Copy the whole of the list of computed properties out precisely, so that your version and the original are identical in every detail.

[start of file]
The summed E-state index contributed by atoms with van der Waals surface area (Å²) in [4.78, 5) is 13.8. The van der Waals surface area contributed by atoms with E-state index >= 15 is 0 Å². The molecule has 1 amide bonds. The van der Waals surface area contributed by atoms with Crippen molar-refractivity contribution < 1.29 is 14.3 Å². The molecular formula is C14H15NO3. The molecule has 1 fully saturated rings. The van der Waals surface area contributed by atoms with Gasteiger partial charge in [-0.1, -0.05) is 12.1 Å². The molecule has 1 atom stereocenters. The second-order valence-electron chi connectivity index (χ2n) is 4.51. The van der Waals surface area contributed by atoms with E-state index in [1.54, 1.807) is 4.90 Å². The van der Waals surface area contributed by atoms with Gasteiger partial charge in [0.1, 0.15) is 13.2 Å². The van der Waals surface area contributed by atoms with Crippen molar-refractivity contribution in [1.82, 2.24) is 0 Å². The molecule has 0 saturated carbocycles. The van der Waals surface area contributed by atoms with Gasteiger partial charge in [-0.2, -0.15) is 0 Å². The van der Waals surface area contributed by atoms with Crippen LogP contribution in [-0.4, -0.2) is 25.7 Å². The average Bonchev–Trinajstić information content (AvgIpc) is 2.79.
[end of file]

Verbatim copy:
The summed E-state index contributed by atoms with van der Waals surface area (Å²) in [4.78, 5) is 13.8. The van der Waals surface area contributed by atoms with E-state index >= 15 is 0 Å². The molecule has 1 amide bonds. The van der Waals surface area contributed by atoms with Crippen molar-refractivity contribution < 1.29 is 14.3 Å². The molecular formula is C14H15NO3. The molecule has 1 fully saturated rings. The van der Waals surface area contributed by atoms with Gasteiger partial charge in [-0.1, -0.05) is 12.1 Å². The molecule has 1 atom stereocenters. The second-order valence-electron chi connectivity index (χ2n) is 4.51. The van der Waals surface area contributed by atoms with E-state index in [1.54, 1.807) is 4.90 Å². The van der Waals surface area contributed by atoms with Gasteiger partial charge in [0.1, 0.15) is 13.2 Å². The van der Waals surface area contributed by atoms with Crippen molar-refractivity contribution in [1.82, 2.24) is 0 Å². The molecule has 0 saturated carbocycles. The van der Waals surface area contributed by atoms with Gasteiger partial charge in [-0.2, -0.15) is 0 Å². The van der Waals surface area contributed by atoms with Crippen LogP contribution in [-0.4, -0.2) is 25.7 Å². The average Bonchev–Trinajstić information content (AvgIpc) is 2.79.